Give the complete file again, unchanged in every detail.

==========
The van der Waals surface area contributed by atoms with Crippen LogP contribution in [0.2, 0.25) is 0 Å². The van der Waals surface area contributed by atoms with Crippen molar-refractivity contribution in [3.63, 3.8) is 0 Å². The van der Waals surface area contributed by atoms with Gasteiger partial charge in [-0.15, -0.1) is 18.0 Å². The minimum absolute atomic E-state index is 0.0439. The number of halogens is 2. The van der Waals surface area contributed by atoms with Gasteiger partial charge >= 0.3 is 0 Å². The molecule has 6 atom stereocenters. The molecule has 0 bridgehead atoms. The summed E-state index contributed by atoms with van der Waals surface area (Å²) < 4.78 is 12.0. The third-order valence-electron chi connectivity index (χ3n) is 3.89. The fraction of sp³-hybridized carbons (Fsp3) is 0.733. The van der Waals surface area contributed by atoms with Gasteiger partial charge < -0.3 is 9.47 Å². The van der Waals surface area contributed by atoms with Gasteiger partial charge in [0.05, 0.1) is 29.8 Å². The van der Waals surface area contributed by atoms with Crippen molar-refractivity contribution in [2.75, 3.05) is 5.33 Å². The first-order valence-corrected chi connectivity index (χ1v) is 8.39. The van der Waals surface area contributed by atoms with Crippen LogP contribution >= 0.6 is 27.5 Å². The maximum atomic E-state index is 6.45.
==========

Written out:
The van der Waals surface area contributed by atoms with Crippen LogP contribution in [0.2, 0.25) is 0 Å². The van der Waals surface area contributed by atoms with Crippen molar-refractivity contribution in [3.63, 3.8) is 0 Å². The van der Waals surface area contributed by atoms with Gasteiger partial charge in [-0.15, -0.1) is 18.0 Å². The minimum absolute atomic E-state index is 0.0439. The number of halogens is 2. The van der Waals surface area contributed by atoms with Gasteiger partial charge >= 0.3 is 0 Å². The molecule has 6 atom stereocenters. The molecule has 0 bridgehead atoms. The summed E-state index contributed by atoms with van der Waals surface area (Å²) < 4.78 is 12.0. The third-order valence-electron chi connectivity index (χ3n) is 3.89. The fraction of sp³-hybridized carbons (Fsp3) is 0.733. The van der Waals surface area contributed by atoms with Gasteiger partial charge < -0.3 is 9.47 Å². The van der Waals surface area contributed by atoms with Gasteiger partial charge in [0.05, 0.1) is 29.8 Å². The van der Waals surface area contributed by atoms with Crippen molar-refractivity contribution in [2.75, 3.05) is 5.33 Å². The first-order valence-corrected chi connectivity index (χ1v) is 8.39. The van der Waals surface area contributed by atoms with Crippen LogP contribution >= 0.6 is 27.5 Å². The maximum atomic E-state index is 6.45.